CHAPTER 16. 1776 TO 1777. THIRD VOYAGE.
On 6th June they sailed for Tongatabu again, accompanied by some sailing canoes which could all easily outdistance the two ships. A good anchorage was found, and Cook's old friends, Otago and Toobough, were soon on board to greet them. As it was proposed to make a short stay, the cattle were landed, the observatory set up, and the sail-makers set to work to overhaul the sails, for much-required repairs. Cook speaks very highly of the orderly behaviour of the natives, many of whom had never seen a white man before. Hearing much of an important chief named Mariwaggee, Cook persuaded the king to escort a party to his residence, which was found to be pleasantly situated on an inlet where most of the chiefs resided, surrounded by neatly fenced plantations; but they were informed that Mariwaggee had gone to see the ships. This was found to be untrue, but the next day he appeared, accompanied by a large number of both sexes, and Cook at once landed with some presents for him, only to find he was accompanied by another chief, to whom something had to be given as well. Fortunately the two were easily satisfied, and the present was divided between them. Mariwaggee was found to be the father of Feenough, and the father-in-law of the king. He gave a grand entertainment of singing and dancing in honour of the strangers, which commenced about eleven in the morning and lasted till between three and four in the afternoon, and wound up with a presentation of a large number of yams, each pair of the roots being tied to a stick about six feet long, and decorated with fish. Cook says it was hard to say which was the most valuable, the yams for food or the sticks for firewood; but, as for the fish, "it might serve to please the sight, but was very offensive to the smell, as some of it had been kept two or three days for this occasion." More singing and dancing then took place, and then the English gave a display of fireworks, which "astonished and highly entertained" the natives.
Being afraid that some of his live stock might be stolen, Cook tried to interest some of the chiefs in them by presenting the king with a bull and cow and some goats; to Feenough a horse and mare, and to Mariwaggee a ram and two ewes. Some one, however, was not satisfied, and a kid and two turkey cocks were stolen; and as thefts had been frequent and very daring, including an attempt to steal one of the anchors of the Discovery, which would have been successful had not one of the flukes of the anchor got fixed in one of the chain plates, Cook determined to put his foot down. He seized three canoes, and, hearing Feenough and some other chiefs were in a house together, he placed a guard over them and informed them they would be detained till the stolen goods were returned. They took the matter coolly, and said that everything should be returned. Some of the things being produced, Cook invited his prisoners on board ship to dine, and when they came back the kid and a turkey were brought, so the prisoners and canoes were released. At one time a small hostile demonstration was made by the natives, but the landing of a few marines and an order from the king put an end to it.
The following day Cook was invited on shore and found some natives busy erecting two sets of poles, one on each side of the place set apart for the guests. Each set consisted of four placed in a square about two feet apart, secured from spreading by cross pieces, and carried up to a height of about thirty feet, the intervening space being filled with yams. On the top of one structure were two baked pigs, and on the other alive one, with a second tied by its legs about half way up. Cook was particularly struck by the way the men raised these two towers, and says if he had ordered his sailors to do such a thing, they would have wanted carpenters and tools and at least a hundredweight of nails, and would have taken as many days as it did these people hours. When the erections were completed, piles of bread-fruit and yams were heaped on either side, and a turtle and some excellent fish were added, and then the whole was presented to Cook.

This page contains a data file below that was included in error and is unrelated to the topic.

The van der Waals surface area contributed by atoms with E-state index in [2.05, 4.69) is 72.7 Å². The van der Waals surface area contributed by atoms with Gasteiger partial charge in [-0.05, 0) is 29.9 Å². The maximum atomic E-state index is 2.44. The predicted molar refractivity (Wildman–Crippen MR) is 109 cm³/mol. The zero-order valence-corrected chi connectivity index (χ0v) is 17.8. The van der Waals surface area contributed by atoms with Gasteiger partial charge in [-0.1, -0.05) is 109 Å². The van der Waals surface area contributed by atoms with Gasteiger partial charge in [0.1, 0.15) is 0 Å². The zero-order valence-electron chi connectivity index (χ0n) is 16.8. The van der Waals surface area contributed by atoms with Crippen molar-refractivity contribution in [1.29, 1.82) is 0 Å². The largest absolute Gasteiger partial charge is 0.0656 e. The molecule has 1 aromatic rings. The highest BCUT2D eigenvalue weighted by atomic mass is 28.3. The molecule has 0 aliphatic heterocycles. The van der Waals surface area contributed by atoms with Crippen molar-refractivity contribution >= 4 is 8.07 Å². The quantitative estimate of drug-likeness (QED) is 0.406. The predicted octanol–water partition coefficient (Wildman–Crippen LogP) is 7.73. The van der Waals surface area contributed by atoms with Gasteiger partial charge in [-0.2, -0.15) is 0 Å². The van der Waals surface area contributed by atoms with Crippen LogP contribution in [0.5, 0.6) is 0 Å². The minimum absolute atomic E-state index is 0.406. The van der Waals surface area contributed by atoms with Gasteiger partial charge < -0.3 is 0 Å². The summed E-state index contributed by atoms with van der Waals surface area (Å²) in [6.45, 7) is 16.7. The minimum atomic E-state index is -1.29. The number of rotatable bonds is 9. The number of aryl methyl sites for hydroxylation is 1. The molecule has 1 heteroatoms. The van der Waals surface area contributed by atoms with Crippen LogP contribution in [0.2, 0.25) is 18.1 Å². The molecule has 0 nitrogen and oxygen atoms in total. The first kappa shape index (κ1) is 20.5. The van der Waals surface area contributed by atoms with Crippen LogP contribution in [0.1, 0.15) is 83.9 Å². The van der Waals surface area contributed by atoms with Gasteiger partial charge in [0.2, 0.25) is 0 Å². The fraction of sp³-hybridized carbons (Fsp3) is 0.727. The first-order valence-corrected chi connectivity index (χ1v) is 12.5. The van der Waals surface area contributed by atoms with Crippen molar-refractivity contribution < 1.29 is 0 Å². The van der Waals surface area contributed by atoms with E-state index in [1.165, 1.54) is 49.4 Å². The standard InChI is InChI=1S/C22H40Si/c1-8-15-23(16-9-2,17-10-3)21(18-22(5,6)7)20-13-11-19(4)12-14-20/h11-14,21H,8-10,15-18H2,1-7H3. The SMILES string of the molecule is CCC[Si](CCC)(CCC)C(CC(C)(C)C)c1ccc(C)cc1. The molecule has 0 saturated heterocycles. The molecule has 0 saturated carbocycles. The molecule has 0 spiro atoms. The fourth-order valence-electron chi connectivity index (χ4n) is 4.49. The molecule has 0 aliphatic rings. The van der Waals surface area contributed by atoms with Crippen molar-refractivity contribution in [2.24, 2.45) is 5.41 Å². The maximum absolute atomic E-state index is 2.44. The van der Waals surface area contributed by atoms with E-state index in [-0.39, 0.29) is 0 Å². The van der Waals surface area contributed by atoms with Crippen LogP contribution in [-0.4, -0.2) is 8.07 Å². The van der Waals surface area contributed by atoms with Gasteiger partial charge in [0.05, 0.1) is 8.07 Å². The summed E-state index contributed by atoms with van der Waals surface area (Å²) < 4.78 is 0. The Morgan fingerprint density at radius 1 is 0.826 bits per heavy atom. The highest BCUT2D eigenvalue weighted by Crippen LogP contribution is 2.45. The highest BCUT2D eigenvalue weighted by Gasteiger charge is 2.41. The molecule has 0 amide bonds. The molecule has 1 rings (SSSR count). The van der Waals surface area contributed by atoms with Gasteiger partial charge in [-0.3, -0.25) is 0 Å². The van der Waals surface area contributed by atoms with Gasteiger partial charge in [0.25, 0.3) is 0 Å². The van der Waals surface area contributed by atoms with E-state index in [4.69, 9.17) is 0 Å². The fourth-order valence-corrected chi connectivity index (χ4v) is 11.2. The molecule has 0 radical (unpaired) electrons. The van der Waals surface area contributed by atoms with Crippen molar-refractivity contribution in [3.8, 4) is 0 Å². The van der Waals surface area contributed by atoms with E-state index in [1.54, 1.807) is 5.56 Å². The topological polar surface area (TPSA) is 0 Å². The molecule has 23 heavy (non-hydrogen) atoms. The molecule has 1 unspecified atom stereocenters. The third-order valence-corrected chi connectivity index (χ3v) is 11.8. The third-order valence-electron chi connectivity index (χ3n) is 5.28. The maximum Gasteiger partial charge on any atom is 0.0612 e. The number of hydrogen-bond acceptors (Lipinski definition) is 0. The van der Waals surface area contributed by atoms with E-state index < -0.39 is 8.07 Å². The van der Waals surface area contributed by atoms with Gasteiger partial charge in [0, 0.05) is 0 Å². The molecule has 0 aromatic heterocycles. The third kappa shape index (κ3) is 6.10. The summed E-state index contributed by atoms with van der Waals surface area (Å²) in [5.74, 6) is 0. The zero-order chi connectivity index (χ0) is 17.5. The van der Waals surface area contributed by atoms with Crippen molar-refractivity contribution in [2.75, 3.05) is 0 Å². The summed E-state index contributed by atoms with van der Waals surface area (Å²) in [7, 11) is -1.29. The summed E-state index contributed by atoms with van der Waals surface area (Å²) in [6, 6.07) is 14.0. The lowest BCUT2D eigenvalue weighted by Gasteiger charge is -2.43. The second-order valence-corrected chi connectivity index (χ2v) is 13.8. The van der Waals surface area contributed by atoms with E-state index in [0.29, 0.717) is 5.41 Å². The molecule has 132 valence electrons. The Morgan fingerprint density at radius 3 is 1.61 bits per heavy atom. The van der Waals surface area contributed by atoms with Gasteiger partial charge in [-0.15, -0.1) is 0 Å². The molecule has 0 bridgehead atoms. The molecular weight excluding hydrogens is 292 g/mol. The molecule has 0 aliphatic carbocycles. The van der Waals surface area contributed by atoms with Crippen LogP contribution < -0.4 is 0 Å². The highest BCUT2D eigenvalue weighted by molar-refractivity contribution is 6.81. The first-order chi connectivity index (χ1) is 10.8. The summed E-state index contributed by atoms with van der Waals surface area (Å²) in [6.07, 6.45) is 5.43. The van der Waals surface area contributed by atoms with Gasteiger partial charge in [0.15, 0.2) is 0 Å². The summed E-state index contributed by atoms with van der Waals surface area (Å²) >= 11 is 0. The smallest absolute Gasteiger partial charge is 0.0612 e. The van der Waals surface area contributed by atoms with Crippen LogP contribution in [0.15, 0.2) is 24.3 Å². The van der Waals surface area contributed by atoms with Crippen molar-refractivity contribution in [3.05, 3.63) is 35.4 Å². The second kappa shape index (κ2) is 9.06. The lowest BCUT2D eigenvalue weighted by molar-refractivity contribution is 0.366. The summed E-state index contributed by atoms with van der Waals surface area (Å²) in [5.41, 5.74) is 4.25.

A party of officers from both ships went off to an island without leave, and returned two days after without their muskets, ammunition, and other articles which had been stolen. They persuaded Omai to make a private complaint to the king, which resulted in the chiefs leaving the neighbourhood. Their disappearance annoyed Cook, and when the affair was explained to him he severely reprimanded Omai for speaking on the matter without orders. This put Omai on his mettle, and he managed to persuade Feenough to return, and informed the king that no serious consequences should ensue. Matters were then easily smoothed over; most of the stolen goods, including the missing turkey, were returned, and the king said he ought not to have been held responsible, for, if he had known that any one wished to see the island, he would have sent a chief who would have ensured their safety.
An eclipse of the sun was to occur on 5th July, and Cook decided to remain so as to secure observations, and meanwhile employed himself in exploring the neighbourhood and studying the customs of the natives. On one occasion, thinking to see an interesting ceremony, he accompanied Polaho, who was going to do state mourning for a son who had been dead some time. The result was disappointing, and the chief impression left with Cook seems to have been that over their clothing of native cloth, those present wore old and ragged mats; those of the king being the raggedest, and "might have served his great-grandfather on some such like occasion."